tv Lectures in History CSPAN July 21, 2016 11:38pm-12:45am EDT
should have a say in american society, and they're really trying to expand that with the 14th amendment which theoretically includes everybody except indians not taxed, that's an important caveat, important exception. but out west, unlike where seneca falls took place in new york, out west in the organization of those territories that i talked about during the war, those territories that come in the west so quickly, the idea of women's suffrage takes off. in 1869 in wyoming territory, wyoming territory gives women a vote when they put together their constitution. there are very few women in wyoming territory, i promise you. but it gives women the vote with the idea that in these new western territories, women should have the right to have a say in the construction of that society. it takes off. the next year, in 1870, utah gives women the vote. so about 1,000 women in wyoming. there's about 17,000 in utah. and they give women the vote in utah in 1870 because there is a referendum coming up on whether
or not polygamy should be included in the state laws. and the expectation of the legislators who include the women is that women will vote against polygamy. that by opening up the vote, you're going to move society forward and of course women will vote against polygamy. and women go to the polls in utah, and they vote in favor of polygamy. that stops the spread of women's suffrage across the west dead for years and years and years. the idea that somehow expanding the vote is going to create a better society hits real trouble when it hits utah and women vote in a way that most of the people who gave them the vote thought that they would not. so this is going to change the idea of women's suffrage spreading state by state, especially through the west, in the early 1870s. still, if you look at that date, women have hope because in 1870, congress is going to be debating a new constitutional amendment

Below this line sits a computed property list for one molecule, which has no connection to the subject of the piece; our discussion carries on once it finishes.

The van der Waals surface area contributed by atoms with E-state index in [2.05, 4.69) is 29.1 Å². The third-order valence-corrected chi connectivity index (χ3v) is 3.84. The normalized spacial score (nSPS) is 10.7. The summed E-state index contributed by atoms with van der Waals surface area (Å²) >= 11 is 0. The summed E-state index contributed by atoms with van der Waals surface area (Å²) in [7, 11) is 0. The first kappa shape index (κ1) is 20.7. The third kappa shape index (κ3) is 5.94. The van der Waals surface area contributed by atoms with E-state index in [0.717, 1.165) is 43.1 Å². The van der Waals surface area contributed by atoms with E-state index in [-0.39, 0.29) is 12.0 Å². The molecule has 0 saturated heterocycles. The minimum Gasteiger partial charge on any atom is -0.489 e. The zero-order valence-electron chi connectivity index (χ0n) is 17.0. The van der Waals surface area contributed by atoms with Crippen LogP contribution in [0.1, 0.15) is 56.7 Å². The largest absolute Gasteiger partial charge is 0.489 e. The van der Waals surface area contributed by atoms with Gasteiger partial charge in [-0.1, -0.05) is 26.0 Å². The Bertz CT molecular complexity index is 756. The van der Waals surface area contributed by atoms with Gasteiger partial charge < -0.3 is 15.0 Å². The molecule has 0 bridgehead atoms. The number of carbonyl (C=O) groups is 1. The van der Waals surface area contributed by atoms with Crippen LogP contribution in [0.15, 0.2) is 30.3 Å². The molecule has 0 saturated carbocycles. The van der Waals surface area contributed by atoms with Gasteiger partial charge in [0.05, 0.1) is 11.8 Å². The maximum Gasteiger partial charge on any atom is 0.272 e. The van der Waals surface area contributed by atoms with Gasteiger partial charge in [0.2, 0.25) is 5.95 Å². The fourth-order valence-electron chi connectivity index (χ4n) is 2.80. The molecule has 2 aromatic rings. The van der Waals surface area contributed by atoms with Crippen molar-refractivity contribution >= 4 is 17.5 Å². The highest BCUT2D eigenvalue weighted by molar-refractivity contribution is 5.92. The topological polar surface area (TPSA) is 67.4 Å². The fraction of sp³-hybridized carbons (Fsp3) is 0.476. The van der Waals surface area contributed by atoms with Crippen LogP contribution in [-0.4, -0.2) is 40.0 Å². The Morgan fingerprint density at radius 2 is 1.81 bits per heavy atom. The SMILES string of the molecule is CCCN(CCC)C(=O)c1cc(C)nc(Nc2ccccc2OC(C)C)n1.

to protect african-american voting in the south and that's the 15th amendment. and you know about the 15th amendment. it's the one that protects voting. women lobby hard to be included in the 15th amendment. when congress passes and then the states ratify that amendment in 1870, women are not included. when they are not included, suffragists are furious. and they do something very smart. they decide they're not going to try and lobby any longer for women's suffrage specifically. what they're going to do is they're going to argue that they are citizens under the 14th amendment because of, of course, they've either been born in america or naturalized in america. so women decide in the presidential election, the tight presidential election of 1872, women decide that they are going
to test their right to vote under the 14th amendment. and across the country in 1872, suffragists try to vote. they try to register to vote. what that means is they will go up to a registrar and have their names enrolled, it's called, and be able to cast a ballot or not. in 1872 across the country, they try and do that, and some of them succeed. others do not. there's a really important course case i want you to remember. and that is -- starts in missouri. as you remember, missouri is kind of a mess of a state because it was so evenly divided between confederates and unionists and they've got that 1865 constitution that prohibits democrats from voting, being lawyers, being doctors, being ministers, all those things. so who gets to vote and how the government is going to work in missouri is really a crucial spot in the country. in 1872, a woman named virginia miner tries to register to vote